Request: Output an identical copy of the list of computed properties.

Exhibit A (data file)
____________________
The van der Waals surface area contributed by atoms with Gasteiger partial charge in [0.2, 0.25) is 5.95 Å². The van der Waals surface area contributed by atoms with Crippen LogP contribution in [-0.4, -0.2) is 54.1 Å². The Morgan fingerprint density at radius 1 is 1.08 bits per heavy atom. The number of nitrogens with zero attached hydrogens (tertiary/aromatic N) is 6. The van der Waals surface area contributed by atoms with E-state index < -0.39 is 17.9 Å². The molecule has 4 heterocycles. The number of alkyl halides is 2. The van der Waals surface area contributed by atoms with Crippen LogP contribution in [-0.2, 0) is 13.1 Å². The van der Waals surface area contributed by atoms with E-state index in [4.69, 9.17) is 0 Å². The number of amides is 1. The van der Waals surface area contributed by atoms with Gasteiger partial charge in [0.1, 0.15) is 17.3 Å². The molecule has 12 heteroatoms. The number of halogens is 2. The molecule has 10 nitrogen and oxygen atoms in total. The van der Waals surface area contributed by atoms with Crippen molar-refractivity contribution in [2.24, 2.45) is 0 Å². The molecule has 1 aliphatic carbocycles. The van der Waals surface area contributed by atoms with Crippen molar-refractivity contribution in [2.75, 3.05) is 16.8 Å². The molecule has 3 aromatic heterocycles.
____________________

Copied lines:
The van der Waals surface area contributed by atoms with Gasteiger partial charge in [0.2, 0.25) is 5.95 Å². The van der Waals surface area contributed by atoms with Crippen LogP contribution in [-0.4, -0.2) is 54.1 Å². The Morgan fingerprint density at radius 1 is 1.08 bits per heavy atom. The number of nitrogens with zero attached hydrogens (tertiary/aromatic N) is 6. The van der Waals surface area contributed by atoms with E-state index < -0.39 is 17.9 Å². The molecule has 4 heterocycles. The number of alkyl halides is 2. The van der Waals surface area contributed by atoms with Crippen LogP contribution in [-0.2, 0) is 13.1 Å². The van der Waals surface area contributed by atoms with E-state index in [4.69, 9.17) is 0 Å². The number of amides is 1. The van der Waals surface area contributed by atoms with Gasteiger partial charge in [0.1, 0.15) is 17.3 Å². The molecule has 12 heteroatoms. The number of halogens is 2. The molecule has 10 nitrogen and oxygen atoms in total. The van der Waals surface area contributed by atoms with Crippen molar-refractivity contribution in [2.24, 2.45) is 0 Å². The molecule has 1 aliphatic carbocycles. The van der Waals surface area contributed by atoms with Crippen molar-refractivity contribution in [2.75, 3.05) is 16.8 Å². The molecule has 3 aromatic heterocycles.